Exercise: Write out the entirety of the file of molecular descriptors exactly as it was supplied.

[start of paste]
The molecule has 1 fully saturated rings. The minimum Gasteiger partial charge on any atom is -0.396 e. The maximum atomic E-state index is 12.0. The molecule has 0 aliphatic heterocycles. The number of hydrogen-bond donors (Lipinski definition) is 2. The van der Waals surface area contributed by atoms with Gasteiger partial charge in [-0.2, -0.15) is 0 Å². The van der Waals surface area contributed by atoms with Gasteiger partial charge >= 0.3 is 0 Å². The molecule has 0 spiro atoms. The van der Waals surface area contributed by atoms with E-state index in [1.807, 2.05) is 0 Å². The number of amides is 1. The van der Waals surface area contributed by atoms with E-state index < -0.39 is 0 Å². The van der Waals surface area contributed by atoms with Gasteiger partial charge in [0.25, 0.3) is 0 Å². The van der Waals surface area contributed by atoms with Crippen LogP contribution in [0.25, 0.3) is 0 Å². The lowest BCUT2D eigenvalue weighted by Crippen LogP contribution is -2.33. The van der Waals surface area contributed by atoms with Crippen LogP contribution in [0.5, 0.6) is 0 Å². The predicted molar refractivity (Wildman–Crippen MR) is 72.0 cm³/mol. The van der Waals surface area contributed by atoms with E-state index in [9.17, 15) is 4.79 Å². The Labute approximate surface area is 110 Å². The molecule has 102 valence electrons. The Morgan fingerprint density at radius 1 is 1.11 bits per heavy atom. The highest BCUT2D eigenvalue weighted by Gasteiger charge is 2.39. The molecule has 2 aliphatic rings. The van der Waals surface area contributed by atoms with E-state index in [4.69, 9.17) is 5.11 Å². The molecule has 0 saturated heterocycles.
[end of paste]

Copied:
The molecule has 1 fully saturated rings. The minimum Gasteiger partial charge on any atom is -0.396 e. The maximum atomic E-state index is 12.0. The molecule has 0 aliphatic heterocycles. The number of hydrogen-bond donors (Lipinski definition) is 2. The van der Waals surface area contributed by atoms with Gasteiger partial charge in [-0.2, -0.15) is 0 Å². The van der Waals surface area contributed by atoms with Gasteiger partial charge >= 0.3 is 0 Å². The molecule has 0 spiro atoms. The van der Waals surface area contributed by atoms with E-state index in [1.807, 2.05) is 0 Å². The number of amides is 1. The van der Waals surface area contributed by atoms with E-state index < -0.39 is 0 Å². The van der Waals surface area contributed by atoms with Gasteiger partial charge in [0.25, 0.3) is 0 Å². The van der Waals surface area contributed by atoms with Crippen LogP contribution in [0.25, 0.3) is 0 Å². The lowest BCUT2D eigenvalue weighted by Crippen LogP contribution is -2.33. The van der Waals surface area contributed by atoms with Crippen LogP contribution in [0.5, 0.6) is 0 Å². The predicted molar refractivity (Wildman–Crippen MR) is 72.0 cm³/mol. The van der Waals surface area contributed by atoms with E-state index in [9.17, 15) is 4.79 Å². The Labute approximate surface area is 110 Å². The molecule has 102 valence electrons. The Morgan fingerprint density at radius 1 is 1.11 bits per heavy atom. The highest BCUT2D eigenvalue weighted by Gasteiger charge is 2.39. The molecule has 2 aliphatic rings. The van der Waals surface area contributed by atoms with E-state index in [4.69, 9.17) is 5.11 Å². The molecule has 0 saturated heterocycles.